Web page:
The International Paralympic Committee is not happy. What is the point of owning the rights to the Paralympic if they are not going to aired? In Deadspin, an online gossip rag, I read an interesting take on NBC's lack of coverage. Not exactly where one would expect to find any insight. According to Barry Petchesky:
"It's a tough situation. No U.S. broadcaster wants to bid for the rights, because too few viewers care to make it profitable. In which case NBC is just being charitable, but isn't patronizing the Paralympics exactly what you're not supposed to do? So there's no way to make money off of them, no way to respectfully give them some scraps of air time—do the Paralympics have to be broadcast in markets that don't want them? You know what? Let's just get back to blaming NBC, before we get into some uncomfortable questions here.
I want to ask those uncomfortable questions. Among those questions is why is no one in the American media is asking about why the Paralympics were not aired. It is as though the Paralympics never took place. ESPN did not discuss the Paralympics at all--not even as filler in the middle of the night preferring to air endless loops of Sports Center. I caught a few references to Oscar Pistorious, by far the most famous Paralympian, on the national news. The Wall Street Journal published a few puff pieces, forget the New York Times, they loath disability issues. The IPC has made some noise in the last day or two. The president of the IPC has stated "We'll examine their values as they will examine ours. If the values fit, we've got a chance. If they don't we'll go somewhere else". I have no idea what this statement on values means. I do know the IPC could not sell the games to any broadcaster. And this is the most uncomfortable question. I know of only one person that has taken this question up--Aimee Mullins--who was identified by the Guardian as "chef de mission" of the Paralympics. In my opinion Mullins is one of the most insightful people when it comes to sports and disability. If you have not seen her TED Talk online about disability I urge you to find it--it is widely available. Mullins made some interesting points in the Guardian article "US Paralympic Coverage Disappointing, says chef de mission". Link: http://www.guardian.co.uk/sport/2012/aug/31/us-paralympics-tv-coverage-disappointing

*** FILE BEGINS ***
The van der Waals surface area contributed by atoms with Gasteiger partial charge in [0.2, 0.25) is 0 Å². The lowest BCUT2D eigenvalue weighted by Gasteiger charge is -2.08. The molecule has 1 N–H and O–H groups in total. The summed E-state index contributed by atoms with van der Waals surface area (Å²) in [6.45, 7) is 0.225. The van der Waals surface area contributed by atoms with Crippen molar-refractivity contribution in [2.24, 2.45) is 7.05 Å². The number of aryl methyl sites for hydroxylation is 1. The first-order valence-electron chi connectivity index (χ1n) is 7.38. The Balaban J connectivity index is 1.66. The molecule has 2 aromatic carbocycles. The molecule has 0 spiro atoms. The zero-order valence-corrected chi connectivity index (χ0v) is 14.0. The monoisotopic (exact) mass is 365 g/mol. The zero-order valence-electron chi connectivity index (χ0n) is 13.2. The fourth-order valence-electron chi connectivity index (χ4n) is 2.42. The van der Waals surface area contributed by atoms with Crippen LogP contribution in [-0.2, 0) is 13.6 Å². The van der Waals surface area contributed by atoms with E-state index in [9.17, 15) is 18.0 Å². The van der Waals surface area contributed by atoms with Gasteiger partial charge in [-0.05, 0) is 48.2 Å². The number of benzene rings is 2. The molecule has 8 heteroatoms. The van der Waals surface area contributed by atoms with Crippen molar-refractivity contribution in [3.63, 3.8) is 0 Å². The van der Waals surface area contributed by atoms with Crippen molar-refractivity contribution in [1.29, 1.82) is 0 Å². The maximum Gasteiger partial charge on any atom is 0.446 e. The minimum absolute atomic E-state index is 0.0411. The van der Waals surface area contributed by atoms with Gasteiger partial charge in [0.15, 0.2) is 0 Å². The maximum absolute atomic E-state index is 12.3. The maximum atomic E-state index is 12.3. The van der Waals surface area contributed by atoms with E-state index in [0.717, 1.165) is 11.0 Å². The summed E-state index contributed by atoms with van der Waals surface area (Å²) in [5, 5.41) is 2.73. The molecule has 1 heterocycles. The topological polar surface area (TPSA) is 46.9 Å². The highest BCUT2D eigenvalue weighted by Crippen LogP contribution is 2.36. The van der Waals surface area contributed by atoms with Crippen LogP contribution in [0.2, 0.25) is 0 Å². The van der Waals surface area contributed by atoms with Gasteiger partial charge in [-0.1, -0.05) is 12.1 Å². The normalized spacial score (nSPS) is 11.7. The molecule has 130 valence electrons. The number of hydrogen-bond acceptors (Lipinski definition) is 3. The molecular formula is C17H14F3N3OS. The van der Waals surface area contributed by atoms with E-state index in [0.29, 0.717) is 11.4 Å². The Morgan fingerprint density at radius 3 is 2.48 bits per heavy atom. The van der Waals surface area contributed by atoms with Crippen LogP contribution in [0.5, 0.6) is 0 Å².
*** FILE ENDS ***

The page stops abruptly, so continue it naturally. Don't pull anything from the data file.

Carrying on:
"The fact that not just the UK, but millions of people all over the world are watching this on some of their largest television stations – Australia, France, Germany – I think that the value of Paralympics broadcast rights are going to be something that NBC won't be able to ignore."Of course I would love for more live coverage while the Games is happening, but I am less distressed about it than I was in past Paralympic years because the glory of the internet means that people aren't being deterred by the fact that it's not on NBC – they're going to the internet and watching it anyway."
Unlike Mullin I am distressed. She is correct people who want to watch the Paralympics can do so on line. To me, this is akin to preaching to the choir. The important audience to tap into is the casual sports fan that know nothing about adaptive sports. The target audience for the Paralympics is identical to those that watched the olympics in great numbers. If this audience can be reached, if this audience watches the Paralympics it could foster real social change. The problem is NBC does not give a damn about fostering social change. NBC exists to make money. They will ignore the Paralympics forever. The Paralympics will accordingly remain virtually unknown and relegated to network obscurity.
Mullins made one excellent point worth quoting in the Guardian--a point that far too few are willing to acknowledge: it is important to be open minded about the meaning of disability. It is in your best interest as well. Thus I will conclude with Mullins words:
"At some point in every person's life you will need an assisted medical device – whether it's your glasses, your contacts, or as you age and you have a hip replacement or a knee replacement or a pacemaker. The prosthetic generation is all around us. People don't realise it, but it's going to be you … your parents, your child … but that's OK because it's never been a better time for that to happen. The leaps in science technology are extraordinary and they are only speeding up."
In Australia, we had 6-8 hours a day of Paralympics coverage, with professional sports commentators and former Paralympians providing coverage. It was awesome, even if there was way too much swimming, just as there is in our Olympics coverage. I also saw some of the Channel 4 UK coverage which was excellent...and being downloaded by lots of cranky US people via proxies. But the best thing was everyone in town discussing the Paralympics with the same fervour as they discussed the Olympics. My shire had a player in the gold-medal winning wheelchair rugby team, but it was the athletics and swimming discussed most. And that kind of coverage is what the Paralympics will thrive on.
Post a Comment